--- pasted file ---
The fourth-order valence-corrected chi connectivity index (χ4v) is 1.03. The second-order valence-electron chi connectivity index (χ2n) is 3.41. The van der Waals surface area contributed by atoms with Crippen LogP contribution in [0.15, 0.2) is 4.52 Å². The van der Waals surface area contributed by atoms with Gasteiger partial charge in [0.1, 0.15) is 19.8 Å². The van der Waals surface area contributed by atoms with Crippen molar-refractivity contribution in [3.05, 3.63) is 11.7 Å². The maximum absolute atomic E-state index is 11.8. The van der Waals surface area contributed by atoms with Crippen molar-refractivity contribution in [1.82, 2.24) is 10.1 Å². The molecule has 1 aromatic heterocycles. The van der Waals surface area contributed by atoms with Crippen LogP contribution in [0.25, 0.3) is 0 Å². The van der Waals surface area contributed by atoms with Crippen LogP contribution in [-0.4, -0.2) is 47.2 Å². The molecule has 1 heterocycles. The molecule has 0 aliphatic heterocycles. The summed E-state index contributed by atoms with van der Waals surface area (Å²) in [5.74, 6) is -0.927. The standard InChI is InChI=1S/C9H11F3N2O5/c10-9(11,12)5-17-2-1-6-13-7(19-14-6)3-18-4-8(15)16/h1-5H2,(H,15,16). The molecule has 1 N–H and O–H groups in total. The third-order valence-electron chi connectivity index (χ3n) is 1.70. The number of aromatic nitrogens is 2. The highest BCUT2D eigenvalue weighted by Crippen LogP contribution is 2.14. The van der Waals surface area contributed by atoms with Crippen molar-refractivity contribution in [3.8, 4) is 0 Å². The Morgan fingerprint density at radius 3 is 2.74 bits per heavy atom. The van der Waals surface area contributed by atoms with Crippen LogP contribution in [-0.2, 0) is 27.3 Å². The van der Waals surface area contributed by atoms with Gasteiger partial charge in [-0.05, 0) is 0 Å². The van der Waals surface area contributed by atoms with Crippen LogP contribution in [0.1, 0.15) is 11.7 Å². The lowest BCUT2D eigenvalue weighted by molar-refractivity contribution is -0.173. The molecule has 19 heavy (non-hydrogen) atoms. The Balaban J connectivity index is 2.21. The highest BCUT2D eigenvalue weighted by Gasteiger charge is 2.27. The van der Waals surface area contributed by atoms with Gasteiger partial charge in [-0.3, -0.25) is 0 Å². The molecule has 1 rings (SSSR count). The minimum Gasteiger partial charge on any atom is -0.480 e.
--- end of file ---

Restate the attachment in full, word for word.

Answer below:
The fourth-order valence-corrected chi connectivity index (χ4v) is 1.03. The second-order valence-electron chi connectivity index (χ2n) is 3.41. The van der Waals surface area contributed by atoms with Crippen LogP contribution in [0.15, 0.2) is 4.52 Å². The van der Waals surface area contributed by atoms with Gasteiger partial charge in [0.1, 0.15) is 19.8 Å². The van der Waals surface area contributed by atoms with Crippen molar-refractivity contribution in [3.05, 3.63) is 11.7 Å². The maximum absolute atomic E-state index is 11.8. The van der Waals surface area contributed by atoms with Crippen molar-refractivity contribution in [1.82, 2.24) is 10.1 Å². The molecule has 1 aromatic heterocycles. The van der Waals surface area contributed by atoms with Crippen LogP contribution in [0.25, 0.3) is 0 Å². The van der Waals surface area contributed by atoms with Crippen LogP contribution in [-0.4, -0.2) is 47.2 Å². The molecule has 1 heterocycles. The molecule has 0 aliphatic heterocycles. The summed E-state index contributed by atoms with van der Waals surface area (Å²) in [5.74, 6) is -0.927. The standard InChI is InChI=1S/C9H11F3N2O5/c10-9(11,12)5-17-2-1-6-13-7(19-14-6)3-18-4-8(15)16/h1-5H2,(H,15,16). The molecule has 1 N–H and O–H groups in total. The third-order valence-electron chi connectivity index (χ3n) is 1.70. The number of aromatic nitrogens is 2. The highest BCUT2D eigenvalue weighted by Crippen LogP contribution is 2.14. The van der Waals surface area contributed by atoms with Crippen molar-refractivity contribution in [3.8, 4) is 0 Å². The Morgan fingerprint density at radius 3 is 2.74 bits per heavy atom. The van der Waals surface area contributed by atoms with Crippen LogP contribution in [-0.2, 0) is 27.3 Å². The van der Waals surface area contributed by atoms with Gasteiger partial charge in [-0.05, 0) is 0 Å². The van der Waals surface area contributed by atoms with Crippen LogP contribution in [0.1, 0.15) is 11.7 Å². The lowest BCUT2D eigenvalue weighted by molar-refractivity contribution is -0.173. The molecule has 19 heavy (non-hydrogen) atoms. The Balaban J connectivity index is 2.21. The highest BCUT2D eigenvalue weighted by Gasteiger charge is 2.27. The van der Waals surface area contributed by atoms with Gasteiger partial charge in [-0.3, -0.25) is 0 Å². The molecule has 1 rings (SSSR count). The minimum Gasteiger partial charge on any atom is -0.480 e.